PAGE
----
Fear over Rwanda ex­pul­sion threat

Lesotho Times - - Africa -

KI­GALI — “In Rwanda we’re safe. I don’t see any­where else to go,” says Au­drey, one of thou­sands of Bu­run­dian refugees now liv­ing in Rwanda - but fear­ful af­ter Ki­gali un­ex­pect­edly an­nounced plans to re­lo­cate them to other coun­tries.

The 27-year-old, who was per­son­ally threat­ened for tak­ing part in demon­stra­tions against Pres­i­dent Pierre Nku­run­z­iza at home, says she can­not re­turn to Bu­rundi.

And she is equally un­sure of her safety in other coun­tries in the re­gion.

“When we heard the news, we were amazed,” she said. “We did not ex­pect it.”

Bu­rundi has been in tur­moil since Nku­run­z­iza an­nounced plans in April 2015 to run for a third term, which he went on to win.

In less than a year, hun­dreds of peo­ple have been killed and around 230 000 Bu­run­di­ans have fled the coun­try. Ac­cord­ing to the UN­HCR, about 75 000 of those have taken refuge in Rwanda.

Like many of her com­pa­tri­ots, Au­drey has been put up by a Rwan­dan fam­ily since flee­ing three months ago and she re­mains too fright­ened to be pho­tographed or clearly iden­ti­fied.

“We talk about it a lot amongst our­selves, es­pe­cially on so­cial me­dia, we won­der where we are go­ing to be able to go,” she said.

Rwanda’s plan to re­lo­cate the refugees comes amid ac­cu­sa­tions that Ki­gali is med­dling in the affairs of its trou­bled neigh­bour.

Bu­rundi has re­peat­edly ac­cused Rwanda of back­ing rebels in­tent on over­throw­ing the govern­ment in Bu­jum­bura. Ki­gali has fiercely de­nied the ac­cu­sa­tions.

The United States has also ac- cused Rwanda of in­volve­ment in “desta­bil­is­ing ac­tiv­i­ties” in Bu­rundi.

“There are cred­i­ble re­ports of re­cruit­ment of Bu­run­dian refugees out of camps in Rwanda to par­tic­i­pate in armed at­tacks by Bu­run­dian armed op­po­si­tion against the Bu­run­dian govern­ment,” Thomas Per­riello, US en­voy for the Great Lakes re­gion of Africa, said last week.

UN ex­perts also told the Se­cu­rity Coun­cil a fort­night ago that Rwanda had re­cruited and trained refugees from Bu­rundi, among them chil­dren, who wanted to re­move Bu­rundi’s Nku­run­z­iza from power.

Rwanda’s re­lo­ca­tion an­nounce­ment came out of the blue on Fri­day, even tak­ing the UN refugee agency by sur­prise.

“The govern­ment of Rwanda... will im­me­di­ately be­gin work­ing with part­ners in the in­ter­na­tional com­mu­nity to plan the or­derly and safe re­lo­ca­tion of Bu­run­dian refugees to third coun­tries,” the govern­ment said in a state­ment.

Re­act­ing to the plan UN­HCR said it was “con­cerned”, say­ing it “seems to un­der­mine the prece­dent of refugee pro­tec­tion Rwanda has set over decades.”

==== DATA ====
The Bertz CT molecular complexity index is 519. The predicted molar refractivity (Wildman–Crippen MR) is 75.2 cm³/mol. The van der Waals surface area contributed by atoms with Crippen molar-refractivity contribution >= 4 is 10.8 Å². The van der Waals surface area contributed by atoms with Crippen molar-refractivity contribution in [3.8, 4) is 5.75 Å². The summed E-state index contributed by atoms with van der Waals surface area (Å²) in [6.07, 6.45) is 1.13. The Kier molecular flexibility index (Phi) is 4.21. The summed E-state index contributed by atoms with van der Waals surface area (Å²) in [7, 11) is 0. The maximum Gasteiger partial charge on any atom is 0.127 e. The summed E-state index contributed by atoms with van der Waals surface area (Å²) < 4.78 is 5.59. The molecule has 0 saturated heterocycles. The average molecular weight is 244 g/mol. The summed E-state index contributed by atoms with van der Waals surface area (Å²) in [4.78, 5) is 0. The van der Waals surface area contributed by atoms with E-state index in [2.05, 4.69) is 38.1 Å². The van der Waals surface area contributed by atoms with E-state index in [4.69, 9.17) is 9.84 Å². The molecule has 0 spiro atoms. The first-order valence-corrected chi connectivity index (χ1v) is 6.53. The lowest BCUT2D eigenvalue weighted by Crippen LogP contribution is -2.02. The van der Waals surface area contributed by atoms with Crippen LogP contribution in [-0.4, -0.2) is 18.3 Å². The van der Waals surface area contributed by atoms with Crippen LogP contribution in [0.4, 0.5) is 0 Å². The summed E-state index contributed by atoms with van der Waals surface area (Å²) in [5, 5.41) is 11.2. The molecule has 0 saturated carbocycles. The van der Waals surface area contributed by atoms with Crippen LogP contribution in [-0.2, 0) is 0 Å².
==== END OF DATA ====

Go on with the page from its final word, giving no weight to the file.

“A third coun­try? What does that mean?” said Aman­dine, a mother of two chil­dren, one of whom has just started at a pri­mary school in the Rwan­dan cap­i­tal.

Neigh­bour­ing na­tions al­ready host thou­sands of Bu­run­dian refugees in over­stretched camps, with Tan­za­nia host­ing some 130 000 and the Demo­cratic Re­pub­lic of Congo over 18 000.

Uganda, which bor­ders Rwanda to the north, has 21 000.

“Many refugees have started a new life in Ki­gali,” said San­drine, 26.

“Some started their own busi­ness. Stu­dents who had had to in­ter­rupt their stud­ies when they fled Bu­rundi have re­sumed their education here,” she said.

“We will be vic­tims for a se­cond time,” she said.

Ki­gali has as­sured the UN­HCR that it “would con­tinue to re­spect its in­ter­na­tional obli­ga­tions to pro­tect refugees, would not close its bor­ders, and would not forcibly ex­pel Bu­run­dian refugees”.

The agency, how­ever, urged “the govern­ment to make such clarifications pub­licly as soon as pos­si­ble to pre­vent panic on the part of refugees in Rwanda”.

“We would like to have more in­for­ma­tion. We are in the dark on this,” said Au­drey, who is only half re­as­sured by the UN­HCR state­ments.

Ex­iled Bu­run­dian jour­nal­ist Rev­e­r­ien Bazikanwe said he too was con­cerned.

But he said he un­der­stood Rwanda’s de­ci­sion.

Ki­gali, he said, was re­act­ing to un­founded ac­cu­sa­tions which he ac­cused the Bu­rundi govern­ment of us­ing to “drown out the ma­jor is­sue” of the cri­sis in Bu­rundi.

“It’s in the in­ter­ests of Bu­jum­bura to cloud the real is­sue,” he said.

UN­HCR spokes­woman in Rwanda, Martina Pomeroy, said she feared pos­si­ble ten­sions be­tween the Rwan­dan pop­u­la­tion and the refugees.

Most of the refugees are “liv­ing in fam­i­lies or the com­mu­nity where they have been de­pen­dent on the gen­eros­ity and good­will of Rwan­dans host­ing them”, she said.

“So what can hap­pen if the pop­u­la­tion thinks that refugees have be­come un­de­sir­able for the govern­ment?” she added. — AFP

Rwan­dans fear per­se­cu­tion should they re­turn home.

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